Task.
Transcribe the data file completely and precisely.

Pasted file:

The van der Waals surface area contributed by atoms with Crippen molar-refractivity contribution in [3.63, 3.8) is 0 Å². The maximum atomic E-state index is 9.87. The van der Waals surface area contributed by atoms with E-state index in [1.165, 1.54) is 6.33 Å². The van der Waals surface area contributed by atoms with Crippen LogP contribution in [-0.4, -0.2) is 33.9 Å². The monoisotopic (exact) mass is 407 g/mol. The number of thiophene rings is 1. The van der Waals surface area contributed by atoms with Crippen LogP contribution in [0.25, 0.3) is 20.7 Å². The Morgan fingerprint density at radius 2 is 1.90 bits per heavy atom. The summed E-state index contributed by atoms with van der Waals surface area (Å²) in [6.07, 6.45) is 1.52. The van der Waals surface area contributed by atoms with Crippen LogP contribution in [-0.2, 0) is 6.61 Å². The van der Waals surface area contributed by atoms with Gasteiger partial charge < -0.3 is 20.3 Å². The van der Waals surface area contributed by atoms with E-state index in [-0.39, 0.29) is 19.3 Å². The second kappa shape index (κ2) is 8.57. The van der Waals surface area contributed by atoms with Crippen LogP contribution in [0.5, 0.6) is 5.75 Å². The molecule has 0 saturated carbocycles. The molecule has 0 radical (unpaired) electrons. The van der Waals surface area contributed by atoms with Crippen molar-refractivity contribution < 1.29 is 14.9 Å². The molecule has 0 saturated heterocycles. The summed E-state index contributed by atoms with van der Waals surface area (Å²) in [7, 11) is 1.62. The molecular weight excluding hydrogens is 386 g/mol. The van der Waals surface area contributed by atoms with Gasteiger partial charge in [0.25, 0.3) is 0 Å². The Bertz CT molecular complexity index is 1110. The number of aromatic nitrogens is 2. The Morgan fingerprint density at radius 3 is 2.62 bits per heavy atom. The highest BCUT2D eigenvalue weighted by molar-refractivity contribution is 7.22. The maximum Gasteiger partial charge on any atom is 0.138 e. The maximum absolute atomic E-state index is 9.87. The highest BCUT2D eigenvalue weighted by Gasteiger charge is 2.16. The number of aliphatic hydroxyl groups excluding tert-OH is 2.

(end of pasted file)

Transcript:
The van der Waals surface area contributed by atoms with Crippen molar-refractivity contribution in [3.63, 3.8) is 0 Å². The maximum atomic E-state index is 9.87. The van der Waals surface area contributed by atoms with E-state index in [1.165, 1.54) is 6.33 Å². The van der Waals surface area contributed by atoms with Crippen LogP contribution in [-0.4, -0.2) is 33.9 Å². The monoisotopic (exact) mass is 407 g/mol. The number of thiophene rings is 1. The van der Waals surface area contributed by atoms with Crippen LogP contribution in [0.25, 0.3) is 20.7 Å². The Morgan fingerprint density at radius 2 is 1.90 bits per heavy atom. The summed E-state index contributed by atoms with van der Waals surface area (Å²) in [6.07, 6.45) is 1.52. The van der Waals surface area contributed by atoms with Crippen LogP contribution in [-0.2, 0) is 6.61 Å². The van der Waals surface area contributed by atoms with Gasteiger partial charge < -0.3 is 20.3 Å². The van der Waals surface area contributed by atoms with E-state index in [-0.39, 0.29) is 19.3 Å². The second kappa shape index (κ2) is 8.57. The van der Waals surface area contributed by atoms with Crippen LogP contribution in [0.5, 0.6) is 5.75 Å². The molecule has 0 saturated carbocycles. The molecule has 0 radical (unpaired) electrons. The van der Waals surface area contributed by atoms with Crippen molar-refractivity contribution < 1.29 is 14.9 Å². The molecule has 0 saturated heterocycles. The summed E-state index contributed by atoms with van der Waals surface area (Å²) in [7, 11) is 1.62. The molecular weight excluding hydrogens is 386 g/mol. The van der Waals surface area contributed by atoms with Gasteiger partial charge in [0.25, 0.3) is 0 Å². The Bertz CT molecular complexity index is 1110. The number of aromatic nitrogens is 2. The Morgan fingerprint density at radius 3 is 2.62 bits per heavy atom. The highest BCUT2D eigenvalue weighted by molar-refractivity contribution is 7.22. The maximum Gasteiger partial charge on any atom is 0.138 e. The maximum absolute atomic E-state index is 9.87. The highest BCUT2D eigenvalue weighted by Gasteiger charge is 2.16. The number of aliphatic hydroxyl groups excluding tert-OH is 2.